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Continued from Previous……
Product and Service Development
We continue to discuss the challenges in scaling up of products and/or services.
Quality Control – is a critical area to look for while scaling up. It is easy to understand that maintaining quality of smaller volumes is easier than doing the same for larger volumes. It is also understood that increase in demand would put pressure on delivery time also, which in turn may create a stress on quality.
Three challenges/ areas-to-handle may be considered regarding quality control during scaling up.
One, is the capacity of quality control department. Rather than just putting pressure to ‘do more’, capacity analysis should be done clearly. Addition of staff may be one way of adding capacity. Reviewing, standardizing, and streamlining quality control procedures should also be considered. Adding technology must be considered wherever applicable. Pakistani businesses suffer hugely on account of refusal to embrace technology. One factor is the availability of cheap labor, the other may be ambivalence about technology. Pharma industry is a classical example where many smaller companies try hard not to invest on technology. If at all they do, it would be under severe duress and coercion.
Two, is the capability of quality control staff. DRAP – Drug Regulatory Authority Pakistan, had put up the condition that the Head of Quality Control must have at least ten years of work experience. They put up similar condition for the Head of Production. The local industry pursued the regulator aggressively citing shortage of such staff and its high cost. They were finally able to get the term reduced to six years. It is ironic that the Head of Production must still have ten years’ experience. It may be inferred that the local entrepreneurs are interested in production but not in maintaining quality. This is the situation in Pharma which is a highly regulated industry. What can we say about the unregulated industries? During my visits to various other industries such as printing, packaging, plastics etc., I have seen that quality control is virtually non-existent.
Three, is the constant upgrading of quality parameters. New information is continuously pouring in due to research. Safety considerations are being upgraded and new parameters are added. This is the greyest area in our local scenario. Barring predominantly export-oriented industries, the local entrepreneur prefers to follow outdated quality control procedures and parameters. The primary motive is cost saving.
While scaling up, quality control must be scaled up proportionately.
Quality Assurance – while quality control mainly deals with the product, the Quality Assurance is responsible for laying out and ensuring compliance of quality-related guidelines throughout the organization, across all functions. Basically, Quality Assurance is the parent function, of which Quality Control is the arm dealing with the quality of the product.
Quality Assurance did not exist until recently. Where it did exist, it was mixed up with Quality Control and the term was used interchangeably for ensuring product quality. The ISO certifications brought the Quality Assurance function in the limelight. They insisted on it as the integral function for certification. The ISO certified companies now have a quality assurance function, or some semblance of it. In most cases, someone from quality control has been nominated as quality assurance person to fulfill the requirement.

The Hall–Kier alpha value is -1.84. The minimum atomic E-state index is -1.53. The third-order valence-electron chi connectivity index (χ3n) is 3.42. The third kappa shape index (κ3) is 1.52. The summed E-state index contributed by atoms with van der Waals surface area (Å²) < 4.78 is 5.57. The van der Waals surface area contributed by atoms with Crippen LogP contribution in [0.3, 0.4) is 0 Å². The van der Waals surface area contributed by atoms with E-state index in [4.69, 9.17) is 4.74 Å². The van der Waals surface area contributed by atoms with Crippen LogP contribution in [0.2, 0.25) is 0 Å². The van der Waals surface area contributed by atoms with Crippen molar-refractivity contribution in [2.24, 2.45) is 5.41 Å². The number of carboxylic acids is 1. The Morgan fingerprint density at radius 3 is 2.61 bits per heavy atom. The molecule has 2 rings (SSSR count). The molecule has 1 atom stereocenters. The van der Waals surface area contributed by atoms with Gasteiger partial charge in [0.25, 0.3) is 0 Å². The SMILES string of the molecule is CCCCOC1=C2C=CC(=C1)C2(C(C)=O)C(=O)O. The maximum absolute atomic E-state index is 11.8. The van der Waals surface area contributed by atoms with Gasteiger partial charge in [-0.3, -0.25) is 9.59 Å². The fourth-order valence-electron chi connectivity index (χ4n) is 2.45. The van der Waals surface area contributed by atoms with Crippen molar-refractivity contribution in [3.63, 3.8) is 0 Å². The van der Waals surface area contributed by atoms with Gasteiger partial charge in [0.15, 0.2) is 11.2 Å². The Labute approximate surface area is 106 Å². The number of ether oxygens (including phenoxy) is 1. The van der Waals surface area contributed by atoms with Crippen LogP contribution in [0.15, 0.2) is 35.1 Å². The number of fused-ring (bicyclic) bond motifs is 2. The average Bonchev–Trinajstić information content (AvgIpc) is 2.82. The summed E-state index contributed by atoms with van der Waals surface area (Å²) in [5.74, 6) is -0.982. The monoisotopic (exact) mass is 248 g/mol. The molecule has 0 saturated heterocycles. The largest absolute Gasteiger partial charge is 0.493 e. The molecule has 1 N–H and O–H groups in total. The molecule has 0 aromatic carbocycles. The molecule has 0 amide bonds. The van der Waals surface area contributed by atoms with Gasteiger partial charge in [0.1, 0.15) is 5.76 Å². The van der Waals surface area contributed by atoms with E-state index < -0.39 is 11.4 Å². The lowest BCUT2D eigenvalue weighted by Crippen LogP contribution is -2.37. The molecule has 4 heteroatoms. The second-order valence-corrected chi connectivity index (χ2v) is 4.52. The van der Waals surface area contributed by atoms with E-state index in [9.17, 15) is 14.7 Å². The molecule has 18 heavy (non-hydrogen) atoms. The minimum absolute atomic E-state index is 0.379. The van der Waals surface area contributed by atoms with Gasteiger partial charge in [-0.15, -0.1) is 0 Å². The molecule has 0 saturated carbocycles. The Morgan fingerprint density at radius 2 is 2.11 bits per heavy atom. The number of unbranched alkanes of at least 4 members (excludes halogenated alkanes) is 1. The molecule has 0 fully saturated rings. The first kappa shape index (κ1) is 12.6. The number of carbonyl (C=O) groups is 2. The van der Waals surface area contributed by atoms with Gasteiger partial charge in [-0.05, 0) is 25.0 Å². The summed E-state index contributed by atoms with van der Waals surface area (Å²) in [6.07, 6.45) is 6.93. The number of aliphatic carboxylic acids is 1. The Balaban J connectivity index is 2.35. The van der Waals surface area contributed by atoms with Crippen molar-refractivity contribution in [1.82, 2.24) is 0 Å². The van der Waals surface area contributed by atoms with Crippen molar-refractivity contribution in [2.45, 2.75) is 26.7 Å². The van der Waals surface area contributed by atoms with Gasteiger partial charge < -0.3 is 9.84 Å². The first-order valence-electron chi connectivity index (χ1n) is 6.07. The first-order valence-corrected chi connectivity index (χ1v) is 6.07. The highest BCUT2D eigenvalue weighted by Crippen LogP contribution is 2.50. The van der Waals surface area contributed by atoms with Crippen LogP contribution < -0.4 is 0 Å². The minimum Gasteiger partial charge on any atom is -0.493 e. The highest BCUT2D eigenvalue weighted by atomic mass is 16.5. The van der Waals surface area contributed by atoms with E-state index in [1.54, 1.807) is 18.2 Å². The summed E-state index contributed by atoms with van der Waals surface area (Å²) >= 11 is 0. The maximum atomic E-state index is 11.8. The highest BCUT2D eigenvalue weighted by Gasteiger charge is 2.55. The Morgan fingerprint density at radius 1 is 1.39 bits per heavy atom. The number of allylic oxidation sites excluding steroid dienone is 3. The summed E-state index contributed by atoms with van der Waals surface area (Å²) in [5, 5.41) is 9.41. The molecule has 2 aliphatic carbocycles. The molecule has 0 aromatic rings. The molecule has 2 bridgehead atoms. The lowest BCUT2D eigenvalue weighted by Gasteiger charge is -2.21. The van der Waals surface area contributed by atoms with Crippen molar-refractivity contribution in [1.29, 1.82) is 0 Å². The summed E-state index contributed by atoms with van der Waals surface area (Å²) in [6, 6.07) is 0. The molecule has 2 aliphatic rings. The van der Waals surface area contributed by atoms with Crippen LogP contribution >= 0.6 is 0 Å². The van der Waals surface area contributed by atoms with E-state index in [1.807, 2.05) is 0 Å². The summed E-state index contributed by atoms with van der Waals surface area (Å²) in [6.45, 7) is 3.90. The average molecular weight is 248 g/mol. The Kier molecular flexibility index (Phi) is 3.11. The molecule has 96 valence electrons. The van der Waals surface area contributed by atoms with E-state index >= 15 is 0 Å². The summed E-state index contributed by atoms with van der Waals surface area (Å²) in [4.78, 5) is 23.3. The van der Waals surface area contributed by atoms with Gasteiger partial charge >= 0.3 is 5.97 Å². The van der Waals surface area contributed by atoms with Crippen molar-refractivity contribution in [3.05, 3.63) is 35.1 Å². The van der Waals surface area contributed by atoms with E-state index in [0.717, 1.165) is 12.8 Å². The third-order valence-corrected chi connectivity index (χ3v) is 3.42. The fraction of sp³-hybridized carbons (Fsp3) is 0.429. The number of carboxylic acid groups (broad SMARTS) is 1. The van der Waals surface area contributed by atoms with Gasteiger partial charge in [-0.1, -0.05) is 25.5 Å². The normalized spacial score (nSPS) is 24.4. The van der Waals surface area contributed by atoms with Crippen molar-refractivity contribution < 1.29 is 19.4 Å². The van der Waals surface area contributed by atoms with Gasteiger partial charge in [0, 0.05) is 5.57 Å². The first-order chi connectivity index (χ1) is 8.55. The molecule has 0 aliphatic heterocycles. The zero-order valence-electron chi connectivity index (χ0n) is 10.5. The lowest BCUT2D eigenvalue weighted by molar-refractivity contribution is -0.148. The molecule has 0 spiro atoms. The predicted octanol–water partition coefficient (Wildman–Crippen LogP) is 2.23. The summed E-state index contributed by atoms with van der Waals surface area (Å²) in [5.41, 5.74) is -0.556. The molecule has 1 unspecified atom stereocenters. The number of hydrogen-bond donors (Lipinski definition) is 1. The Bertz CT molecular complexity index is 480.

Where does quality start from? The latest thinking is QbD – Quality by Design. It means that quality must be built into the design, or the foundation, not just of the building, but all functions. Secondly, it is now clearly understood that quality is the responsibility of everyone in the organization, not just the quality control department, hence the need for all-encompassing quality assurance function.
Our biggest challenge in Pakistan lies in the fact that we are generally quality-averse, rather than being quality oriented. This is evident in most of the things that we see on the market. Our markets are filled with low-quality produce and products which are sold with impunity. The sellers are not shy to sell these and the buyers are not reluctant to buy these. Having said that, quality must still be talked, kept in focus, and practiced.
Delivery – is another area where huge transformation has taken place. The time to deliver, way to deliver and the products to deliver have all changed for better. Online shopping and home delivery has grown exponentially. While scaling up, this comes up as another challenging area.
Delivering promised quality and quantity is critical to building and retaining customer base. You may cheat a customer once, but not always. We have seen improvement on this count. Several suppliers have established their credibility as quality suppliers. Quality Assurance and Quality Control shall make certain that quality deliveries are made without exception.
Delivery time is the other area to focus upon. Most suppliers commit a time frame for delivery, and it is done. Food deliverers are promising by minutes. When you place an order, they would give time in minutes for delivery. It has also become an area of competition, as to who delivers faster.
Under-committing and overdelivering – telling four months and delivering in three months, like our car makers do, is equally bad as compared to overcommitting and underdelivering – promising three days and taking five days. The time to delivery should be carefully calculated and strictly adhered to.
To be Continued……
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Really good work and efforts.
These will certainly help and improve our Pharma approach at employees-employer levels.
Good job Sir.